Cholera is a bacterial infection, spread through infected food and water, or from one infected person to another, through the faecal-oral route. This means a person will need to come into contact with infected faeces to contract the infection. In areas where sanitation and sewage disposal is of a poor standard, Cholera is more prominent.
The infection causes severe diarrhoea and can eventually lead to death through dehydration. The incubation of cholera ranges from a few hours to five days, and first presents itself with very severe, watery diarrhoea sometimes loosing up to a litre of fluids an hour. This will cause the body to dehydrate at a rapid rate, thus meaning it is now that the infected person should be seeking to replenish the body as much as possible.Who is at risk of Cholera?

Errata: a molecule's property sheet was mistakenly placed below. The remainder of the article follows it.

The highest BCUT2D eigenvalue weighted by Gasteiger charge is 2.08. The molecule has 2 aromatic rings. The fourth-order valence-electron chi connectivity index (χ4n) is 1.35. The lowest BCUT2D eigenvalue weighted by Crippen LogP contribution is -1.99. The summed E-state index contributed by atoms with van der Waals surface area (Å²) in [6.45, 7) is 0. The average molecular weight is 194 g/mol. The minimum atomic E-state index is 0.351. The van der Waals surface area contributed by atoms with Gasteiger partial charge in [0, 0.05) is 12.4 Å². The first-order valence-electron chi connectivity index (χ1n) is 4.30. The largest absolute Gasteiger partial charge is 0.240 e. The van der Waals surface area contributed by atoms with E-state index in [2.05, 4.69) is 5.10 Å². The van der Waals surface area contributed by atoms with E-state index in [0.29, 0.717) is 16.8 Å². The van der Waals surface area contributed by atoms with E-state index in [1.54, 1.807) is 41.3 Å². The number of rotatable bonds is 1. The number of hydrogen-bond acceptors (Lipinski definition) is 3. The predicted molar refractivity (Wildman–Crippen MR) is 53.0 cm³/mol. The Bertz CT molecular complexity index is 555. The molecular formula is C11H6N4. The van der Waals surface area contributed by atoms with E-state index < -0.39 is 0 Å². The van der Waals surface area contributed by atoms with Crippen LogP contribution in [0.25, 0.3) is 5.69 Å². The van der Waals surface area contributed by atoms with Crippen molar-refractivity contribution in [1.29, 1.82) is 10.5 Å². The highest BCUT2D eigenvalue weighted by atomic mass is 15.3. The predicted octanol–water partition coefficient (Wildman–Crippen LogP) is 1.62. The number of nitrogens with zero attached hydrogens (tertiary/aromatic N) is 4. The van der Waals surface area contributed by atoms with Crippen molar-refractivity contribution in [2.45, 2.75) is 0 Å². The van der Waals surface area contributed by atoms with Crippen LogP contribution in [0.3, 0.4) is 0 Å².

Cholera is more frequent in areas where hygiene and sanitation is of a low standard. These areas include, but is not restricted to, South America, Africa, the Middle East and Asia. In less built up areas, further inland and away from the tourist trails, are also more likely to have poor levels of sanitation.How can I prevent Cholera?
Most people tend to be cautious when travelling abroad with regards to food and water. However, you should exercise even cautious when travelling to the areas detailed above, as a precautionary measure.
Ensure you always use bottled water, and remember ice will be made using local tap water, so it may be better to avoid ice in your cold drinks. Food products that could potentially put a traveller at risk include raw fish and seafood , and any food that has been washed in potentially unclean water. It may be better to avoid these while in a region deemed a risk of transmission. Bringing water to the boil will also help to protect the traveller from contamination, as will strict personal hygiene.
Vaccination is available, however it is not normally recommended for travellers. Please speak with your GP regarding this before you travel.